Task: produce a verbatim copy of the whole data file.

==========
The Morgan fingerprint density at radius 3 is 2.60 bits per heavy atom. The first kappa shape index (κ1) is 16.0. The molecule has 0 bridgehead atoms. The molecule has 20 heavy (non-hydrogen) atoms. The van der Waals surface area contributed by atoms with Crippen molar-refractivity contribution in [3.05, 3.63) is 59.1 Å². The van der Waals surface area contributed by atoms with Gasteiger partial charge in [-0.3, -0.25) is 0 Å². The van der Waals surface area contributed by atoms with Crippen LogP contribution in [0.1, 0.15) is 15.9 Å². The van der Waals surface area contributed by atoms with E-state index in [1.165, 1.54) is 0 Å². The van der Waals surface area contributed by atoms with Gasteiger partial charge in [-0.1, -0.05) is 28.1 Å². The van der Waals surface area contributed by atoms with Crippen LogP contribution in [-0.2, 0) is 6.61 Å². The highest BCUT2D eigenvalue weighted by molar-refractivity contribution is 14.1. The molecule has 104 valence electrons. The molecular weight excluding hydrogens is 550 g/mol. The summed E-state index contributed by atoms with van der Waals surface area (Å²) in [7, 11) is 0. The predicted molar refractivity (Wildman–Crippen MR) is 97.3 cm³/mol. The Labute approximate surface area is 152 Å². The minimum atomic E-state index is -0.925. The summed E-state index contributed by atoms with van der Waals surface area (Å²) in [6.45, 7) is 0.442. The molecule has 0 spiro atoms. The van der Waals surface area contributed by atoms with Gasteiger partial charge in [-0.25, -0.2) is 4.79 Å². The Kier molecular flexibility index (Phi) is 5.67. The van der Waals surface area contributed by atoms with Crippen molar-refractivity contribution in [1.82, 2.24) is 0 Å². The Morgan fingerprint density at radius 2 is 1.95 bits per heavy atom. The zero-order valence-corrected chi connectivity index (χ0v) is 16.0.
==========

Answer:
The Morgan fingerprint density at radius 3 is 2.60 bits per heavy atom. The first kappa shape index (κ1) is 16.0. The molecule has 0 bridgehead atoms. The molecule has 20 heavy (non-hydrogen) atoms. The van der Waals surface area contributed by atoms with Crippen molar-refractivity contribution in [3.05, 3.63) is 59.1 Å². The van der Waals surface area contributed by atoms with Gasteiger partial charge in [-0.3, -0.25) is 0 Å². The van der Waals surface area contributed by atoms with Crippen LogP contribution in [0.1, 0.15) is 15.9 Å². The van der Waals surface area contributed by atoms with E-state index in [1.165, 1.54) is 0 Å². The van der Waals surface area contributed by atoms with Gasteiger partial charge in [-0.1, -0.05) is 28.1 Å². The van der Waals surface area contributed by atoms with Crippen LogP contribution in [-0.2, 0) is 6.61 Å². The highest BCUT2D eigenvalue weighted by molar-refractivity contribution is 14.1. The molecule has 104 valence electrons. The molecular weight excluding hydrogens is 550 g/mol. The summed E-state index contributed by atoms with van der Waals surface area (Å²) in [7, 11) is 0. The predicted molar refractivity (Wildman–Crippen MR) is 97.3 cm³/mol. The Labute approximate surface area is 152 Å². The minimum atomic E-state index is -0.925. The summed E-state index contributed by atoms with van der Waals surface area (Å²) in [6.45, 7) is 0.442. The molecule has 0 spiro atoms. The van der Waals surface area contributed by atoms with Gasteiger partial charge in [-0.25, -0.2) is 4.79 Å². The Kier molecular flexibility index (Phi) is 5.67. The van der Waals surface area contributed by atoms with Crippen molar-refractivity contribution in [1.82, 2.24) is 0 Å². The Morgan fingerprint density at radius 2 is 1.95 bits per heavy atom. The zero-order valence-corrected chi connectivity index (χ0v) is 16.0.